For forigners, there is one NY baseball team: the Yankees. I have seen hundreds of Yankee hats around the former USSR...in large part because it represents to them NY, not a baseball team. So, when I saw Alexander standing against a kiosk near the Minsk tractor factory in this hip Mets jacket, I had to find out his story. He said he was a good high school student and thus got to study in college for free but with the obligation to work his first two years for a state-owned company. He is working for a machine building factory and likes to spend his time rapping. He said he raps for friends and his 'neighborhood,' a word that I rarely hear people here mention. So I asked what he meant by neighborhood. He said the tractor factory area where he lives is like an old, forgotten ghetto. That is why I was there - I heard it was a depressed area in Minsk. Alexander said he was inspiried by Onex's 'Slam' and wanted to recreate something similar incorporating his reality. He said he would love to visit the US to experience first hand rap and hip-hop culture, but said it was too hard to get a visa. He thought if he tried to explain to the embassy his reason for visiting the US, "they would think its total bullshit."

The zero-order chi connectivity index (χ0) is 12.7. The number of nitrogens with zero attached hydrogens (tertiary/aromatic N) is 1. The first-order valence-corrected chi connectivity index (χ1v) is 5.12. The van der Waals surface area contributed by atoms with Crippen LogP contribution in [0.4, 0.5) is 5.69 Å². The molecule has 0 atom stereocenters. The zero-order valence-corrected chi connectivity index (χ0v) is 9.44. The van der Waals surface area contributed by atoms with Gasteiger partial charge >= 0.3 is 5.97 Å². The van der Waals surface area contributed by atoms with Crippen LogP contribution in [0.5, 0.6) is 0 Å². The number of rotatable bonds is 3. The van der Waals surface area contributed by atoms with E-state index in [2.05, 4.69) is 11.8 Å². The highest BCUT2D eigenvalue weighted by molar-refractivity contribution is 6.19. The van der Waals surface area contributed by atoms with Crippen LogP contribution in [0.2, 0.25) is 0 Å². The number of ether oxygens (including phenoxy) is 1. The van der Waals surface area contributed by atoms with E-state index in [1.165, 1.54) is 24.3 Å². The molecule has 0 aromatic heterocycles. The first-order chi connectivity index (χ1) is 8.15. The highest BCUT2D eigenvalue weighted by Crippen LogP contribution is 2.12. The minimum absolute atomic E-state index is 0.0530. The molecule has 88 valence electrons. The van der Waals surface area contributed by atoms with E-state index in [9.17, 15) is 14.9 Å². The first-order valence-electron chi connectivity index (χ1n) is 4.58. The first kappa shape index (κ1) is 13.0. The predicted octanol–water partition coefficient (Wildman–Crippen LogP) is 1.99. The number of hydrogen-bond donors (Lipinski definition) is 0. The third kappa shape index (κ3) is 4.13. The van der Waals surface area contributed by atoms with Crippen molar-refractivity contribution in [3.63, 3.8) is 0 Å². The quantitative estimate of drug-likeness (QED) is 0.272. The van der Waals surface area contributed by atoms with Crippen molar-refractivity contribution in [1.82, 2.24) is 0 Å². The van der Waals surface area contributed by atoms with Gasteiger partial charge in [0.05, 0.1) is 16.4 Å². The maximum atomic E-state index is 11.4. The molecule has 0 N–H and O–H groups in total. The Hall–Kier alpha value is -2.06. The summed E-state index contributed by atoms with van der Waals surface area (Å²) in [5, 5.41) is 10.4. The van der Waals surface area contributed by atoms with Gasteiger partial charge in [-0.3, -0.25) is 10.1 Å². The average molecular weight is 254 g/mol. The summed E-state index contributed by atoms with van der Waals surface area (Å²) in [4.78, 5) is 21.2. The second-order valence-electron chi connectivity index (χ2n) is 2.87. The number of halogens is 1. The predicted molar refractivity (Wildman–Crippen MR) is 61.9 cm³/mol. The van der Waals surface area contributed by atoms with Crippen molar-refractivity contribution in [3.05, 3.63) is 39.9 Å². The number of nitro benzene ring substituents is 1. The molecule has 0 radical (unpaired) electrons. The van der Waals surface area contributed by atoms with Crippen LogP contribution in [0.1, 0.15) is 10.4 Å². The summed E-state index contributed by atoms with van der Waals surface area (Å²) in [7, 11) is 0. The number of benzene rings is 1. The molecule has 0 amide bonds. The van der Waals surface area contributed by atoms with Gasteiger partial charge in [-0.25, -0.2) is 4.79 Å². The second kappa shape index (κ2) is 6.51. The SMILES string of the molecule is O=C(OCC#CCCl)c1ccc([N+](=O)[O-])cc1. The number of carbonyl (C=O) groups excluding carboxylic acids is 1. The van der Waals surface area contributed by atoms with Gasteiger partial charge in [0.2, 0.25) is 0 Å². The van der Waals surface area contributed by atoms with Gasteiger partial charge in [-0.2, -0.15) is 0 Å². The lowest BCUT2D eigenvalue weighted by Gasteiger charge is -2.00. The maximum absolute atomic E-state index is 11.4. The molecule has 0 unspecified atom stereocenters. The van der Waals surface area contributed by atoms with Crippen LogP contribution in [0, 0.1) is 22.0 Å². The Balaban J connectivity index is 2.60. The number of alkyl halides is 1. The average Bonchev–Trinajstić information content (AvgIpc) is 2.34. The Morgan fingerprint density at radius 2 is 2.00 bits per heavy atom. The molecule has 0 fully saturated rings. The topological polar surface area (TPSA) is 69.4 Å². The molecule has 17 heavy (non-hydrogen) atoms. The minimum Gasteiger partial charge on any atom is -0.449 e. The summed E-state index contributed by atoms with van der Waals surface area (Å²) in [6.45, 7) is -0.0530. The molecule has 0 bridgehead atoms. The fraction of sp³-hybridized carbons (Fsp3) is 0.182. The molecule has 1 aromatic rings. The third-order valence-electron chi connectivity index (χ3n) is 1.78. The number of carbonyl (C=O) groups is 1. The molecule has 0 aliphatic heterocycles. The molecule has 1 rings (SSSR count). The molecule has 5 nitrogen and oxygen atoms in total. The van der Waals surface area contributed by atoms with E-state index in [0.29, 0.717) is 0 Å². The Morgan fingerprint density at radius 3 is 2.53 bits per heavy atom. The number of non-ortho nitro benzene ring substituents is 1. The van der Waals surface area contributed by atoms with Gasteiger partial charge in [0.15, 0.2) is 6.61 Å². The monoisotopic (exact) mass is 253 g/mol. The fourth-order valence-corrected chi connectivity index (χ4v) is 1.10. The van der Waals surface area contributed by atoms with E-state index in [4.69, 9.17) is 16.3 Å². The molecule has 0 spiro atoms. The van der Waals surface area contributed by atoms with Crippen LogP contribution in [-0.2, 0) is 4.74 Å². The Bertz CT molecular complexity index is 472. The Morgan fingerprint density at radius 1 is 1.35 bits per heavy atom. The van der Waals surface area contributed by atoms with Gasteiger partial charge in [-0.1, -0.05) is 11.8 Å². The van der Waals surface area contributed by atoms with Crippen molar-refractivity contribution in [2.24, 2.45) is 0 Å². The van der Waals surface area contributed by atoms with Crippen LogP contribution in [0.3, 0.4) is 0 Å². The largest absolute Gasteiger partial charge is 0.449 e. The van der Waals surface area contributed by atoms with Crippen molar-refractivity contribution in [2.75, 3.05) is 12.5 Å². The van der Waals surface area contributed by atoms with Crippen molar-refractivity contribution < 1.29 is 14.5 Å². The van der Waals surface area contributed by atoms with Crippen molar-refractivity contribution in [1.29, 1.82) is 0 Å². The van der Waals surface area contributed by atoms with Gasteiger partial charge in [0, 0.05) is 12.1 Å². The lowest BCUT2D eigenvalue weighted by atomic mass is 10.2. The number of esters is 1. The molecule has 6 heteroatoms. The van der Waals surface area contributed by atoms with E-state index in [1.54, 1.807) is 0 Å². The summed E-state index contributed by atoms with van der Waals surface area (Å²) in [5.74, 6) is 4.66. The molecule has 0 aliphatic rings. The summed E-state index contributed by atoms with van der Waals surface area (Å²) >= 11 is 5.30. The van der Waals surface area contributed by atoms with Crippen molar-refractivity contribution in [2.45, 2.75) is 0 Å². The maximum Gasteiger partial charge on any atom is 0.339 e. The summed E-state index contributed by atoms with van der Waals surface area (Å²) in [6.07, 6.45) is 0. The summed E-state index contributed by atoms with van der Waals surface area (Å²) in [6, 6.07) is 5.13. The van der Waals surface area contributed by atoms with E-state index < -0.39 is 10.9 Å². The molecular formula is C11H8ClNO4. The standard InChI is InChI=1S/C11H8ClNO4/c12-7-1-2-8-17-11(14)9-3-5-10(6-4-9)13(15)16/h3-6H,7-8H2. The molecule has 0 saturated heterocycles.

Roman, a barista at a Minsk coffee shop, had a lighthouse tattooed on his neck. He said "a lighthouse is a symbol of hope to sailors" and for him it is a reminder to see hope around him 'and not to despair.' He said he studied medicine and then worked in physical therapy, but didn't stick with it as the pay was so low. I asked if he made more as a barista. He said as much as double.
I will post a few portraits from a short trip to Minsk, Belarus that I hope will shed some light on the people and the country. I will start it off with Vera, whom I randomly met when I lost the keys to the flat I was renting in Minsk.
Vera told me her great grandfather left Czarist Russia to work in a Canadian mine to help pay off land debts. When her g-grandfather returned, he discovered that his wife had left for Moscow with the money and a lover. He remarried at 40 and had six children, one of whom died in a concentration camp during WWII, which took the lives of at least 20% of the population. One of the six - her grandmother - is still alive, age 90, and lives alone in a village, something not uncommon. Vera commented that Belarusians still migrate abroad for work much like her grandfather did a century ago. Indeed, quiet a few of the people I spoke with in Minsk considered working abroad as salaries at home are quite low.
As for the lost key, it had the address written on it. When the flat manager arrived to give me a new key, I raised the question of paying for a new door lock. He was relaxed 'Minsk is quite safe. The person who finds it will be too scared to try robbing the flat.' Four days later, no one but myself entered the flat. Minsk indeed seemed to be a safe city.